There are other types of solar power technology, including solar thermal and concentrated solar power (CSP) which operate in a different fashion than photovoltaic solar panels, but all harness the power of sunlight to either create electricity or heat water or air.
Types of Solar Panel
There are three major types of solar panels: monocrystalline, polycrystalline, and thin-film.
Each type has its own unique advantages and disadvantages, and the solar panel type best suited for your installation will depend on factors specific to your own property and desired system characteristics.
1. Monocrystalline Solar Panel
These solar panels are made using thin wafers of silicon, which are extracted from artificially grown crystals. Single crystals developed in isolation help to form these cells and make them the most efficient.
This is why these are the most expensive among the other types. Compared to their counterpart polycrystalline cells, monocrystalline solar cells are about 35% more expensive and provide an efficiency rate between 15–24%.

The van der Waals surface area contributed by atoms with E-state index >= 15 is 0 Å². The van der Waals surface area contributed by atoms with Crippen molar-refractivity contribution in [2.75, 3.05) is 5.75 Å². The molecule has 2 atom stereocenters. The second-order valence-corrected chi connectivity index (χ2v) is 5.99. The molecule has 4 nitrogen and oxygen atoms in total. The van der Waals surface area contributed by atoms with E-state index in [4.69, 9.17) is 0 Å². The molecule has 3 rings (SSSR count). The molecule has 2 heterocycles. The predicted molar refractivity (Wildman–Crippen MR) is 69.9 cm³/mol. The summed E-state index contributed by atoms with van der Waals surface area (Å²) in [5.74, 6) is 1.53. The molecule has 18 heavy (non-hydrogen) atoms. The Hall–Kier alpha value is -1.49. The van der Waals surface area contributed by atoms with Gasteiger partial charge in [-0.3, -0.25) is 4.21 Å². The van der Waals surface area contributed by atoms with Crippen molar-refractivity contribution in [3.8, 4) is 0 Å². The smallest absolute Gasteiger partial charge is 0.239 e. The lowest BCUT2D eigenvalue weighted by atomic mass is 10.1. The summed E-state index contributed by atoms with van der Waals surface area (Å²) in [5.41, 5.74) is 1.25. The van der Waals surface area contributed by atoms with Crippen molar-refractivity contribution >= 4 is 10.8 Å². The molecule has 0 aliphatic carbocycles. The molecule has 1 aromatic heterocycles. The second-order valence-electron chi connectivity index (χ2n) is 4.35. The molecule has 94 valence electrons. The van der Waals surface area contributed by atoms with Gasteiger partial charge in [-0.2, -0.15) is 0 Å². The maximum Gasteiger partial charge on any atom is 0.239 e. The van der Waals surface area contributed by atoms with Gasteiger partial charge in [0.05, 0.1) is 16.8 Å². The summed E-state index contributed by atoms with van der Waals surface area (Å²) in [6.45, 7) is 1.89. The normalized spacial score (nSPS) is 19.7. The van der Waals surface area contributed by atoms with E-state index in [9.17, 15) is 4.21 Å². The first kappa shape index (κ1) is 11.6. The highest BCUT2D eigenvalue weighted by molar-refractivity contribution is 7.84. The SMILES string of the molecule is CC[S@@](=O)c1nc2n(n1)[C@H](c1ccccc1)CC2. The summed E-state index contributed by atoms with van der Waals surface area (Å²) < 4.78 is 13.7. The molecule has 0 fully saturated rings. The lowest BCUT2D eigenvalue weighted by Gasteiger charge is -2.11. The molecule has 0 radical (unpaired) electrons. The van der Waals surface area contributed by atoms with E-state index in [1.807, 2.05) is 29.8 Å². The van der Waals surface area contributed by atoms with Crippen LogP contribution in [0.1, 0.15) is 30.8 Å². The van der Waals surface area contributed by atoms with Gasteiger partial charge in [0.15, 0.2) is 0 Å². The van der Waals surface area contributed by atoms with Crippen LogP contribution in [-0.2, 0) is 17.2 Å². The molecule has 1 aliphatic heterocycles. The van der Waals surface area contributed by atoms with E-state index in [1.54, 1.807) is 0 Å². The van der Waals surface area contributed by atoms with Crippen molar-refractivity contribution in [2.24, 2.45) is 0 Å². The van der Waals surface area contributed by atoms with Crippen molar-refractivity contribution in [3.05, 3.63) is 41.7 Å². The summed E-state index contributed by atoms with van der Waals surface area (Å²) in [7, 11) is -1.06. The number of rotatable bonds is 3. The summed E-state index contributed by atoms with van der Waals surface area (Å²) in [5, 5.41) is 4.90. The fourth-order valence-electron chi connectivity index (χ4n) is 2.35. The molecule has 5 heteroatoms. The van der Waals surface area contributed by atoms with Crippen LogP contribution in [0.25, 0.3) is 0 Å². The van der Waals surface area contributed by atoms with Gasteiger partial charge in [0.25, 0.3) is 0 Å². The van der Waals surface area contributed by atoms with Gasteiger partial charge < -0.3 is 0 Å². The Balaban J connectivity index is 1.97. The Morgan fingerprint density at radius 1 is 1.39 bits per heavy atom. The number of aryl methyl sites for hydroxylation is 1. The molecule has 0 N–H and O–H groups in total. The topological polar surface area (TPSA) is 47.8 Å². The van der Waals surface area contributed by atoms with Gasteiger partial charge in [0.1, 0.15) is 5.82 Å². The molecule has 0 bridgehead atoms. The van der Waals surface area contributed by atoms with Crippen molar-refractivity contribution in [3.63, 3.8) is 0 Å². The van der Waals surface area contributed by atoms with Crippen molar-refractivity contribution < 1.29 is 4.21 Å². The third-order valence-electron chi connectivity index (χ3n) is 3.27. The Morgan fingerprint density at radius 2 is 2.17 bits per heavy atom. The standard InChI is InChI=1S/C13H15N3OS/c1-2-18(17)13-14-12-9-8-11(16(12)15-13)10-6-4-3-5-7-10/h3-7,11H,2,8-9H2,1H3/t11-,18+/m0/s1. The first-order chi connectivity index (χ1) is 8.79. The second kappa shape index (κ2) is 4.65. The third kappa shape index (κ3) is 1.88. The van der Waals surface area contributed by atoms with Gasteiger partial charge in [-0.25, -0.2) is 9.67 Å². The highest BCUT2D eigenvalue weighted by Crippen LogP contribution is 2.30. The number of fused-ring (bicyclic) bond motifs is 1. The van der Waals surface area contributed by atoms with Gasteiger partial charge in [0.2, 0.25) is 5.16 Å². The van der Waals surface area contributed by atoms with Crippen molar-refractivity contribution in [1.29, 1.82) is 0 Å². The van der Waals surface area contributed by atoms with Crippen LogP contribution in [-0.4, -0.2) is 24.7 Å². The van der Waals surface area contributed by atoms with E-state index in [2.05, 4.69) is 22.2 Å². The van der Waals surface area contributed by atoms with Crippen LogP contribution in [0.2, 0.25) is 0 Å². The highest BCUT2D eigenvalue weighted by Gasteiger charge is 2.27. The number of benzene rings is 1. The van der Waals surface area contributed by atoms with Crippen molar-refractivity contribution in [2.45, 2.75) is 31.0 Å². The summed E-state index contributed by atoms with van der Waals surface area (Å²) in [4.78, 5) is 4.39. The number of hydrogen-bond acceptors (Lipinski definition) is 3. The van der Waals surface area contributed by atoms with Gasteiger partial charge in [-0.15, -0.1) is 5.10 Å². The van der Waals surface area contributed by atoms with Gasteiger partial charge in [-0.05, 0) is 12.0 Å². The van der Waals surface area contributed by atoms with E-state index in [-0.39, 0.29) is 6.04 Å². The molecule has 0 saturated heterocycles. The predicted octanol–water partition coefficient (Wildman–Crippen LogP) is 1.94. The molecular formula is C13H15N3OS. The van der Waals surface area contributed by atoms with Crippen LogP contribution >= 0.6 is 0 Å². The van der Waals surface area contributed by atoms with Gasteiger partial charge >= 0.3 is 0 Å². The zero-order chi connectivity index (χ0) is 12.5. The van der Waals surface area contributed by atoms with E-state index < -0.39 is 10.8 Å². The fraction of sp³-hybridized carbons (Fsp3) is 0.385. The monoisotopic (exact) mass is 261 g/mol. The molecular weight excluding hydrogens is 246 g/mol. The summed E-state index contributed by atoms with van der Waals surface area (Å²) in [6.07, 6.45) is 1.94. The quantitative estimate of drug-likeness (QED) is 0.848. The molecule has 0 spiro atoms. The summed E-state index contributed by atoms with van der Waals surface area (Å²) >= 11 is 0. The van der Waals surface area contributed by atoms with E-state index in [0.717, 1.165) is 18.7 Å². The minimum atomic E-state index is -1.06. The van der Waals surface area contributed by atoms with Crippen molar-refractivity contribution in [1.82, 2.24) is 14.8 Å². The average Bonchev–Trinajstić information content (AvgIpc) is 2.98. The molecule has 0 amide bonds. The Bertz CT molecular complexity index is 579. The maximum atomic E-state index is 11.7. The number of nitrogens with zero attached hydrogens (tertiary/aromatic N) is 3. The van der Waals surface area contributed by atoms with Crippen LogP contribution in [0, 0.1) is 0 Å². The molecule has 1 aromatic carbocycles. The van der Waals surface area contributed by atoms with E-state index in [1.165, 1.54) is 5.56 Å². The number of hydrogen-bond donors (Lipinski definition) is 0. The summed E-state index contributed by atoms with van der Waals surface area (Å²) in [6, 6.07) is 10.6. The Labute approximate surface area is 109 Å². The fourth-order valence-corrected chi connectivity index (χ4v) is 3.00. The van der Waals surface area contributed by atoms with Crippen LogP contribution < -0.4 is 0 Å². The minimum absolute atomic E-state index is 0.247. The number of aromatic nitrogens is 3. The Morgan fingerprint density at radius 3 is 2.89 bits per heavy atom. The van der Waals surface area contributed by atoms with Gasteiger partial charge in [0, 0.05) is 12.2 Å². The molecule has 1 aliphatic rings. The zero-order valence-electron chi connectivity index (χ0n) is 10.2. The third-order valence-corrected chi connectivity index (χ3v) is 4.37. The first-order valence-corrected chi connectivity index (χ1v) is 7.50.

2. Polycrystalline Solar Panel
Polycrystalline solar panels are a newer development in the different types of solar panels, but they are rising quickly in popularity and efficiency. Just like monocrystalline solar panels, polycrystalline cells are made from silicon. But polycrystalline cells are made from fragments of the silicon crystal melted together.
During the manufacturing process, the silicon crystal is placed in a vat of molten silicon. Instead of pulling it out slowly, this crystal is allowed to fragment and then cool.
Then once the new crystal is cooled in its mold, the fragmented silicon is thinly sliced into polycrystalline solar wafers. These wafers are assembled together to form a polycrystalline panel.
Polycrystalline cells are blue in color because of the way sunlight reflects on the crystals. Sunlight reflects off of silicon fragments differently than it does with a pure silicon cell.